Treatment in a psychiatric hospital and getting help from alternative medicine doctor are some of the available options when a child or adolescent is mentally ill. Parents are naturally concerned and may be frightened and confused when inpatient treatment is recommended for their child. By asking the following questions, parents will gain a better understanding of the proposed stay in an inpatient facility:

1. Why is psychiatric inpatient treatment being recommended for our child, and how will it help our child?

2. What are the other treatment alternatives to hospital treatment, and how do they compare?

3. Is a child and adolescent psychiatrist admitting our child to the hospital?

4. What does the treatment program for inpatient treatment include, and how will our child be able to keep up with school work?

5. What are the responsibilities of the child and adolescent psychiatrist and other people on the treatment team?

6. How long will our child be in the hospital, and how do we pay for these services?

7. What will happen if we can no longer afford to keep our children in this hospital, and inpatient treatment is still necessary?

8. How will we as parents be involved in our child’s hospitalization, including the decision for discharge and after-care treatment?

9. Is this hospital approved by the Joint Commission for the Accreditation of Healthcare Organizations (JCAHO) as a treatment facility for youngsters of our child’s age, or will our child be on a specialized unit or in a program accedited for treatment for children and adolescents.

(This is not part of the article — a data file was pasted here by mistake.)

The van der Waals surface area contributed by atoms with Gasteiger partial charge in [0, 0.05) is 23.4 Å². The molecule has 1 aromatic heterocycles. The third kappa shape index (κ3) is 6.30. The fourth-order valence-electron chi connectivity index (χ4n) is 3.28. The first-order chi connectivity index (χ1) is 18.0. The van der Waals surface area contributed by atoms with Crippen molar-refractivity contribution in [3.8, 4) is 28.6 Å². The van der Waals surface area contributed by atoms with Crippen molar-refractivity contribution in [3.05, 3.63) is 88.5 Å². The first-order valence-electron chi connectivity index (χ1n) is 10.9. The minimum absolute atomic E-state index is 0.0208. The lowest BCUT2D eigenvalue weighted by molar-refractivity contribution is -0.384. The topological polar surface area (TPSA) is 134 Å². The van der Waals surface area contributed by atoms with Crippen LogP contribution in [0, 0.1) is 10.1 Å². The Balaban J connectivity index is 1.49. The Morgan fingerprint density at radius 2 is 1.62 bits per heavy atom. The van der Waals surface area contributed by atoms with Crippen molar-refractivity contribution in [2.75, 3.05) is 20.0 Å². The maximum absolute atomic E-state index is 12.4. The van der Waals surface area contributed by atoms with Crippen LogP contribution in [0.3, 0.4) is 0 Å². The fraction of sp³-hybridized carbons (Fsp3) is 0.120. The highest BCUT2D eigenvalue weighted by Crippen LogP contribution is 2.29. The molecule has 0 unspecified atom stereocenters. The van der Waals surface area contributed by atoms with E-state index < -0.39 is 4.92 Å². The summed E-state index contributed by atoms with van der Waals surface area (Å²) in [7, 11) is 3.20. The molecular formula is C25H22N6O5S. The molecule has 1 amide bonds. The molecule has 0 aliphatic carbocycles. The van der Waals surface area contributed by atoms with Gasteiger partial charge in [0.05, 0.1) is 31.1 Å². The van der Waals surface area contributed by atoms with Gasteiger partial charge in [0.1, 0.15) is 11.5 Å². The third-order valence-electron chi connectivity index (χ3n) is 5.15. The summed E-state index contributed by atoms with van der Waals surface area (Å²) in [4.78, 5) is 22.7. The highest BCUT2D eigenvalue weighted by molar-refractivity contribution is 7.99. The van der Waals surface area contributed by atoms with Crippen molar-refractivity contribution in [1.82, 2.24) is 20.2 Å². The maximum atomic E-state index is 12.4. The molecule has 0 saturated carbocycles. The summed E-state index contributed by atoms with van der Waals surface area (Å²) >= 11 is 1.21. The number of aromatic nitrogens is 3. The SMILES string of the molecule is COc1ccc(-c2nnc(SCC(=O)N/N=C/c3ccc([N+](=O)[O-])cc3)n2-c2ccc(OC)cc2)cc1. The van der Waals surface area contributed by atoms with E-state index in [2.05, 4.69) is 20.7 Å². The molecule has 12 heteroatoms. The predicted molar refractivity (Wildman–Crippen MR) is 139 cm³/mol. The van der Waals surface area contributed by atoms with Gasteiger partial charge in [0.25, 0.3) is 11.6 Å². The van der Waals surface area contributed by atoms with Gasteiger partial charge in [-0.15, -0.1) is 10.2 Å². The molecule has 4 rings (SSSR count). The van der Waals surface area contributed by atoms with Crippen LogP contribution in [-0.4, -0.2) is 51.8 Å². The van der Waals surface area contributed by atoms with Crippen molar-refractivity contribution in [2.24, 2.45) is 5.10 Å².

10. How will the decision be made to discharge our child from the hospital?

11. Once our child is discharged, what are the plans for continuing or follow-up treatment?

Hospital treatment is a serious matter for parents, children and adolescents. Parents should raise these questions before their child or adolescent is admitted to the hospital. Parents who are informed about the hospital’s treatment plan and procedures can fully contribute to the effectiveness of their child’s treatment.

If after asking the above questions, parents still have serious questions or doubts, they should feel free to ask for a second opinion. Parents seeking a referral to a local child and adolescent psychiatrist may contact the AACAP, 3615 Wisconsin Avenue, N.W., Washington, D.C. 20016, (202) 966-7300.

Free distribution of single Factssheets is a public service made possible by the Academy Endowment Fund. This fund supports educational programs and materials designed to educate parents, families, teachers, caregivers, and others about the mental illnesses affecting nearly 12.5 million children and adolescents in an effort to de-stigmatize these illnesses, promote early identification and treatment, and encourage funding for scientifically based research.

Please make a tax deductible contribution to the Academy Endowment Fund and support this public outreach. (AACAP Endowment Fund – FFF, P.O. Box 96106, Washington, D.C. 20090)

Facts for Families © is developed and distributed by the American Academy of Child and Adolescent Psychiatry. Facts sheets may be reproduced for personal or educational use without written permission, but cannot be included in material presented for sale or profit. A complete set of over 60 Facts sheets covering issues facing children and adolescents is available for $18.00 ($15.00 plus $3.00 shipping and handling). Please make checks payable to: AACAP, and send requests to Public Information, P.O. Box 96106, Washington, D.C. 20090-6106.

Copyright © 1997 by the American Academy of Child & Adolescent Psychiatry.

Presented with permission of the AACAP